hey /r9k/ whats the best language to learn how to code? trying to turn my life around
Java. Hundreds of ready libraries, you learn OO programming off the bat, and it's relatively easy to make a program.
C++ is good if you can download some decent libraries for gaming or GUI. MFC is good too.
Pascal used to be the "learning language" but hardly anyone uses it or its descendants Ada and Delphi anymore.
>you should focus your learning efforts on investing and stocks instead.
^Good advice. OP, it sounds like you're a lazy person judging by how vague your question is and how you're asking it here instead of using a search engine to figure out information on your own. And you should probably know in advance that despite what you may suspect, programming is not an easy way to make money. I mean, it's easy in the sense everything you need to do programming is already available to you right now, unlike with becoming an electrician or a plumber where you'd have to get some tools and an appropriate work setting to begin even trying to learn anything.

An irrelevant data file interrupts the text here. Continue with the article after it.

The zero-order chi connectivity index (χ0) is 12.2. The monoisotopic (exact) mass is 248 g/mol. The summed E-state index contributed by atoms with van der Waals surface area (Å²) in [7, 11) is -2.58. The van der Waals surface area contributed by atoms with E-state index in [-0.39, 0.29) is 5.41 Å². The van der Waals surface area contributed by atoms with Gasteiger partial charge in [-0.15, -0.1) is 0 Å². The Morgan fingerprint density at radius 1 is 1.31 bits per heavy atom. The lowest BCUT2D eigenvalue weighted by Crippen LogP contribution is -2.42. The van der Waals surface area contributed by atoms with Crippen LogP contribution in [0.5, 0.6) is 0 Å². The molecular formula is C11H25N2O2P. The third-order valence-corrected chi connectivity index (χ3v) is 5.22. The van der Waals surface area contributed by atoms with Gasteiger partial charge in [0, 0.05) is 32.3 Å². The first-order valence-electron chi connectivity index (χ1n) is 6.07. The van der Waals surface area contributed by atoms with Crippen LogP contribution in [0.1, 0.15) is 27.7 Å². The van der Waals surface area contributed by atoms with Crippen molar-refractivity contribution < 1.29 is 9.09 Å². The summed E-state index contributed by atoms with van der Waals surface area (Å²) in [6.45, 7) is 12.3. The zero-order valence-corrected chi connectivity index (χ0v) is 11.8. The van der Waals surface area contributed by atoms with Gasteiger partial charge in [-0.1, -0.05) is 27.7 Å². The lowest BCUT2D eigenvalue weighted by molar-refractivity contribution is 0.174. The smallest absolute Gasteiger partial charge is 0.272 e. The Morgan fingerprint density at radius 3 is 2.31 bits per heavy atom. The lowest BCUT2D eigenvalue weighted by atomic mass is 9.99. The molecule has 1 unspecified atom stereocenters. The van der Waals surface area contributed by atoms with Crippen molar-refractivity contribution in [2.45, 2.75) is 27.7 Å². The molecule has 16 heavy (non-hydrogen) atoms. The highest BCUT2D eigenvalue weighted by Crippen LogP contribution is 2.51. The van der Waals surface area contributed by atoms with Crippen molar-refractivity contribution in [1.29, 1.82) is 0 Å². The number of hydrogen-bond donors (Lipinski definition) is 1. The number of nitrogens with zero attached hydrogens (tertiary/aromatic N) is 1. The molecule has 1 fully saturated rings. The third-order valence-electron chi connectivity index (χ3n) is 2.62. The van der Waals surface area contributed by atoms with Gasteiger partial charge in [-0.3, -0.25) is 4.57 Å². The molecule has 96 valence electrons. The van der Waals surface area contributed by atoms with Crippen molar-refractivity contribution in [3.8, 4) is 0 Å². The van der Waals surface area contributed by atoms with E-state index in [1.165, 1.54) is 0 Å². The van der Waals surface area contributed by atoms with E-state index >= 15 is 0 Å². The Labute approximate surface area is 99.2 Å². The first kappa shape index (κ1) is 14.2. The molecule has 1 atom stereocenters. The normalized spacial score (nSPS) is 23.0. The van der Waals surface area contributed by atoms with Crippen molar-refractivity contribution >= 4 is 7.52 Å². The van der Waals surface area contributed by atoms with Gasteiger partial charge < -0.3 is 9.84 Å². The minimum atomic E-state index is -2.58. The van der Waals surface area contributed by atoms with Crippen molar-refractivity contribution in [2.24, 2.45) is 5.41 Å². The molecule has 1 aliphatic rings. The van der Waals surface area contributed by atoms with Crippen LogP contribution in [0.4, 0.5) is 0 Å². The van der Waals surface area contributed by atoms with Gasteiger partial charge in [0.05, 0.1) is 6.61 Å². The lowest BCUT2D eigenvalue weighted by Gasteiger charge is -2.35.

But there's a reason why even though everyone has access to the tools to begin programming, the vast majority of people never do learn how to program. And that reason is it's a task that can be very complicated, abstract, and unrewarding. You basically have to be clinically autistic or OCD to have a fighting chance at making it. It's the mental equivalent of professional athletics. Nothing's technically stopping any of you from becoming professional football players, but realistically you know you're not going to become a professional football player.
But really, if you are older than 20, it will not be worth it to become a programmer cuz it takes a long time to get your foot in the door without a degree. Just adding "know Java syntax" to your skills section will do exactly nothing.